“Easy!” my father shouts. “EASY!”
I have moved six inches and stalled out, the bike jerking under me like a rodeo bull. I try again and stall out. And again and again, my heart now a chisel scraping at the inside of my sternum.
“You wanna take a break?”
My frustration is all the more consuming because it has very little to do with my inability to operate the machine. Much as I’ve told myself I am here in order to acquire this skill under the somewhat absurd pretext of fully realizing myself as a man and documenting it in a piece of writing, I’m beginning to understand that the purpose behind the trip is even more primal: What I want on the most elemental of levels is to impress my father, to feel him being impressed by me. He missed out on my most significant accomplishments, and our estrangement means that any success of mine — every word I’ve published, every paycheck I’ve cashed, every home I’ve created, every woman I’ve loved — exists as a reminder of his failures.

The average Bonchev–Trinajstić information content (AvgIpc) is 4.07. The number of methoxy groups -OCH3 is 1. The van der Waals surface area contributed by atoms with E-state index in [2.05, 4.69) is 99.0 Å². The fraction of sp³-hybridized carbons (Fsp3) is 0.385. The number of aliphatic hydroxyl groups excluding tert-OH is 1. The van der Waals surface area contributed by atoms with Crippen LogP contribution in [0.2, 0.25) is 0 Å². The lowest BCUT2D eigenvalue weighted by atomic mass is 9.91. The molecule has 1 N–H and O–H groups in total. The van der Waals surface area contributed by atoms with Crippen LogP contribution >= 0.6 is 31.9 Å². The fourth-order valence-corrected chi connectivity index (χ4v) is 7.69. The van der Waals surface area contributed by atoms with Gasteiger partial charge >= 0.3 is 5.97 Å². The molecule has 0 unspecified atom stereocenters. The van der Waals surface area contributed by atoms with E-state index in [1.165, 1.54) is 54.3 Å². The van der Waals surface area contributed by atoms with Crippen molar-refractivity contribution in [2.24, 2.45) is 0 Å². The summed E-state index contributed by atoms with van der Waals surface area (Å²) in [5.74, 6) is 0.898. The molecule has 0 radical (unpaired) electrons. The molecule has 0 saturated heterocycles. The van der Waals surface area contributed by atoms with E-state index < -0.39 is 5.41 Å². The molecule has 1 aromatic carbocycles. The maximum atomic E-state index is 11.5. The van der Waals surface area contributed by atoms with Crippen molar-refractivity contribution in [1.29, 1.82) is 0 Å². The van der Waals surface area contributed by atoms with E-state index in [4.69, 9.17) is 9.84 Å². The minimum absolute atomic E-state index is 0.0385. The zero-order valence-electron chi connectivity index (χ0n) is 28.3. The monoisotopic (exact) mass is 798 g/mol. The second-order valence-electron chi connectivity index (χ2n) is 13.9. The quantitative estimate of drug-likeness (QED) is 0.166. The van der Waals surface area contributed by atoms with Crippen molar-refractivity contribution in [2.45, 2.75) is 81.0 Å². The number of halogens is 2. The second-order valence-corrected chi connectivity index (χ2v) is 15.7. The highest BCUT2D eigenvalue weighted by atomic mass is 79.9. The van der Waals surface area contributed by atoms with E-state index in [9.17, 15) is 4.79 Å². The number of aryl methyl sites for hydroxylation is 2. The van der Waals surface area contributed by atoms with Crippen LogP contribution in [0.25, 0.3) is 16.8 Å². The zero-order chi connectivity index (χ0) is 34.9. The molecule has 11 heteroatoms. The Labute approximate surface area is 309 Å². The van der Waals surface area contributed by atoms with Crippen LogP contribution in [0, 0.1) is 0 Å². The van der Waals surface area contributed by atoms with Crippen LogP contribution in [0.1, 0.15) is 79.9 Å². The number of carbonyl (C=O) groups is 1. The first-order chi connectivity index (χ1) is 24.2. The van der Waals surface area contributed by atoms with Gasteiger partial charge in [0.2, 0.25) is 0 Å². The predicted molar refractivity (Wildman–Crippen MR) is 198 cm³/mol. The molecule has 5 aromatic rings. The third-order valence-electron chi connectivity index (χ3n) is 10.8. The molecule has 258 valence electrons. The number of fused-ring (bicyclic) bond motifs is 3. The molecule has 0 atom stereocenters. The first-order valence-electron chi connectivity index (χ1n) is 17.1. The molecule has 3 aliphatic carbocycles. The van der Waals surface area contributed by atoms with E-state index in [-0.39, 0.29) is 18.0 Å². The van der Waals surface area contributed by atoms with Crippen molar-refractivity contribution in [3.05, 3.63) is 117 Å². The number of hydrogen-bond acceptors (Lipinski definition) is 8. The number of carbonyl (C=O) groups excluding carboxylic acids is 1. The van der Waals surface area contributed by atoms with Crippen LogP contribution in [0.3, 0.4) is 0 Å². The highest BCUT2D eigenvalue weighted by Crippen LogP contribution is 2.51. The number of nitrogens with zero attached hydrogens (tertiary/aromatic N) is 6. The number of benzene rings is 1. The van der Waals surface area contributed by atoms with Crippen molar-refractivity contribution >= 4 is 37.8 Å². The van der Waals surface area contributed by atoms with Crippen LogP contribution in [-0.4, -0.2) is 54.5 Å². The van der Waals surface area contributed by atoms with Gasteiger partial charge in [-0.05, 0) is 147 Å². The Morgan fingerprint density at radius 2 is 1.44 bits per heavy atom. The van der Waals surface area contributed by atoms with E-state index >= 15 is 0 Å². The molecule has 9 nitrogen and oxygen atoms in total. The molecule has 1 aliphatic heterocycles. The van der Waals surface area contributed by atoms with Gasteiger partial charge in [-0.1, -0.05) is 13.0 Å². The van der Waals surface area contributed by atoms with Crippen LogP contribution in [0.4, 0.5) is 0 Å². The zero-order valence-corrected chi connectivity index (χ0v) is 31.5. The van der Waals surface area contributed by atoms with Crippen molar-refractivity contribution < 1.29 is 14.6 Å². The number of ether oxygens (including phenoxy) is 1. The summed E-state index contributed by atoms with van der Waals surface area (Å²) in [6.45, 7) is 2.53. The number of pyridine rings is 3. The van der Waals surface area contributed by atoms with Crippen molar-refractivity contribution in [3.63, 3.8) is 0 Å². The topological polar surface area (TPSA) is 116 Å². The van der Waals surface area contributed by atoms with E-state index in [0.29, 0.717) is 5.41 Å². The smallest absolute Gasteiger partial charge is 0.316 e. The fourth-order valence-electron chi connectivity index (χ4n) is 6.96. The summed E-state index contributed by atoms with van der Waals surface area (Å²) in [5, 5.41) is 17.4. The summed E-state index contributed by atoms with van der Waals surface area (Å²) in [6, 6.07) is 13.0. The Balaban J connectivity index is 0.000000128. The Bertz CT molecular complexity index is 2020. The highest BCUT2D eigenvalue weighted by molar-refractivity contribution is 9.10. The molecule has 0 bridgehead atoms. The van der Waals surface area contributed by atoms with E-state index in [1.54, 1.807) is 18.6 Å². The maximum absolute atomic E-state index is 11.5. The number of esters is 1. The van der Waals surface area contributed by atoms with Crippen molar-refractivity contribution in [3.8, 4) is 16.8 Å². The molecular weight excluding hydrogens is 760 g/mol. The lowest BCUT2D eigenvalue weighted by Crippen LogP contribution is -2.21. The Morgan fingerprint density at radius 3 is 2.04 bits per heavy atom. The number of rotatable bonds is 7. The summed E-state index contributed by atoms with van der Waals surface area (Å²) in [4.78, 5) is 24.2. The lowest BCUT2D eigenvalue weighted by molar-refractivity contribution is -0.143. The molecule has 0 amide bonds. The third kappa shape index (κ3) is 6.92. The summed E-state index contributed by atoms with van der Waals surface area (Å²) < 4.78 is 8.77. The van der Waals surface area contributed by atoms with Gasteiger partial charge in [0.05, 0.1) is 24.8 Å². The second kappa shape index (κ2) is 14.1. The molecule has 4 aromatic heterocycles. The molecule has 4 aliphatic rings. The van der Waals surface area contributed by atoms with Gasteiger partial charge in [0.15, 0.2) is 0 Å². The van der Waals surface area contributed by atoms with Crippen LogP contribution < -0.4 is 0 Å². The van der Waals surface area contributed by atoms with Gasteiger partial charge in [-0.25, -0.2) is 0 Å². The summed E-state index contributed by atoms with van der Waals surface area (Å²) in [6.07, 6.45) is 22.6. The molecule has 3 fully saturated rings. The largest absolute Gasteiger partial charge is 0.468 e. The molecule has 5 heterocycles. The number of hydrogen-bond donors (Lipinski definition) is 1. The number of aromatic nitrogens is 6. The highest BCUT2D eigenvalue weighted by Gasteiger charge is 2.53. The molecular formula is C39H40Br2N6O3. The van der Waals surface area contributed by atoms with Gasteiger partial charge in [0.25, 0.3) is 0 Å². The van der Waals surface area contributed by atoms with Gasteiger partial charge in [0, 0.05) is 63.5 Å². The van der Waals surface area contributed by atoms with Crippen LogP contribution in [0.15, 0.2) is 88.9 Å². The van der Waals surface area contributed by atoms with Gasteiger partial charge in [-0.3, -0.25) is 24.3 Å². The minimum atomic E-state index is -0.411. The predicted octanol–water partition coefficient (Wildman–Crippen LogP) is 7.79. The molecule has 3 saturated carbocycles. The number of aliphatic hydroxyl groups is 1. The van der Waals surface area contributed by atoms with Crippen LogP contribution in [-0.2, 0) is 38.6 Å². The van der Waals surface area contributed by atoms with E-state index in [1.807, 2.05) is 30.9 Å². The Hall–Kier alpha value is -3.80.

For a long time, I wanted it to be this way. I would imagine him in the doctor’s office, flipping through a magazine and coming across my byline and suffocating with shame to the point that urgent care was needed. But maintaining this level of anger is exhausting, and I am here in large part because I have grown less interested in rubbing his nose in who I am than in finding some way, no matter how fleeting or artificial, to share it with him.
“You’re letting the clutch go too quick, then trying to make up for it with the throttle,” my father says. “Try to think of it as one motion, not two.”
Good advice, this. Instead of wrenching, the bike begins to move forward at a slow, even pace, and it takes me a few seconds to realize what is happening. That I am riding a motorcycle. Far more than the power you are harnessing, it turns out that the calm is what is so invigorating. I stop at the end of the driveway, craning my neck around to see my father. I take off the helmet so he can see that on my face is a facsimile of the beaming expression on his.
“OK,” I say, after spending an hour getting a feel for the basics. “I want to ride the Triumph.”
My father looks skeptical. He is not sure I’m ready. Fortunately, no amount of distance causes a child to forget how to guilt a parent.
“I want to ride with you,” I add.